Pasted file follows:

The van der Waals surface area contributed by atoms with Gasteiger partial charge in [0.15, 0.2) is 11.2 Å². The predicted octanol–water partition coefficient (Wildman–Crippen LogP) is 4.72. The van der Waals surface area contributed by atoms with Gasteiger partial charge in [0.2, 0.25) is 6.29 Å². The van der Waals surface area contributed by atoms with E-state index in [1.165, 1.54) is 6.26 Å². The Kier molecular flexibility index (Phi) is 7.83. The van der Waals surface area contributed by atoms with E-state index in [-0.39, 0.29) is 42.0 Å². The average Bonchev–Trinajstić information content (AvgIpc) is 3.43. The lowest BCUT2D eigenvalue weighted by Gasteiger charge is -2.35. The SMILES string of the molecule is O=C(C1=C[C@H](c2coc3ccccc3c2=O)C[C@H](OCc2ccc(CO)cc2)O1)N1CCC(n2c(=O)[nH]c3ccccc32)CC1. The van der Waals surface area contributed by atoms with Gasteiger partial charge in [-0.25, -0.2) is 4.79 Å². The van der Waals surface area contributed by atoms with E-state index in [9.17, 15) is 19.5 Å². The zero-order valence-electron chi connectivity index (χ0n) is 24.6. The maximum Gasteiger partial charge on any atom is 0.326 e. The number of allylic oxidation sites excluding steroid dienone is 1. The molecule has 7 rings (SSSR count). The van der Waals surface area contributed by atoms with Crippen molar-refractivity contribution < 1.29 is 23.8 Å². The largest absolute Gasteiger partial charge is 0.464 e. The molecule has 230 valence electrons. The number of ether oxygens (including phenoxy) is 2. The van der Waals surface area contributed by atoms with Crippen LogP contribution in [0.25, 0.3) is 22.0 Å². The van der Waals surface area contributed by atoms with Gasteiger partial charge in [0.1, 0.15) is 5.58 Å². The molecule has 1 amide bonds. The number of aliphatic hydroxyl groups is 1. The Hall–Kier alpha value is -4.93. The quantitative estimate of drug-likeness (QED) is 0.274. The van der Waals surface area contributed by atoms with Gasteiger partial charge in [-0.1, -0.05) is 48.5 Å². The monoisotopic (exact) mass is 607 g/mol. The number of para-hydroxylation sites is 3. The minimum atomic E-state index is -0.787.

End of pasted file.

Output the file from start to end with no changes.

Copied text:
The van der Waals surface area contributed by atoms with Gasteiger partial charge in [0.15, 0.2) is 11.2 Å². The predicted octanol–water partition coefficient (Wildman–Crippen LogP) is 4.72. The van der Waals surface area contributed by atoms with Gasteiger partial charge in [0.2, 0.25) is 6.29 Å². The van der Waals surface area contributed by atoms with E-state index in [1.165, 1.54) is 6.26 Å². The Kier molecular flexibility index (Phi) is 7.83. The van der Waals surface area contributed by atoms with E-state index in [-0.39, 0.29) is 42.0 Å². The average Bonchev–Trinajstić information content (AvgIpc) is 3.43. The lowest BCUT2D eigenvalue weighted by Gasteiger charge is -2.35. The SMILES string of the molecule is O=C(C1=C[C@H](c2coc3ccccc3c2=O)C[C@H](OCc2ccc(CO)cc2)O1)N1CCC(n2c(=O)[nH]c3ccccc32)CC1. The van der Waals surface area contributed by atoms with Gasteiger partial charge in [-0.25, -0.2) is 4.79 Å². The van der Waals surface area contributed by atoms with E-state index in [9.17, 15) is 19.5 Å². The zero-order valence-electron chi connectivity index (χ0n) is 24.6. The maximum Gasteiger partial charge on any atom is 0.326 e. The number of allylic oxidation sites excluding steroid dienone is 1. The molecule has 7 rings (SSSR count). The van der Waals surface area contributed by atoms with Crippen molar-refractivity contribution < 1.29 is 23.8 Å². The largest absolute Gasteiger partial charge is 0.464 e. The molecule has 230 valence electrons. The number of ether oxygens (including phenoxy) is 2. The van der Waals surface area contributed by atoms with Crippen LogP contribution in [0.25, 0.3) is 22.0 Å². The van der Waals surface area contributed by atoms with Gasteiger partial charge in [0.1, 0.15) is 5.58 Å². The molecule has 1 amide bonds. The number of aliphatic hydroxyl groups is 1. The Hall–Kier alpha value is -4.93. The quantitative estimate of drug-likeness (QED) is 0.274. The van der Waals surface area contributed by atoms with Gasteiger partial charge in [-0.1, -0.05) is 48.5 Å². The monoisotopic (exact) mass is 607 g/mol. The number of para-hydroxylation sites is 3. The minimum atomic E-state index is -0.787.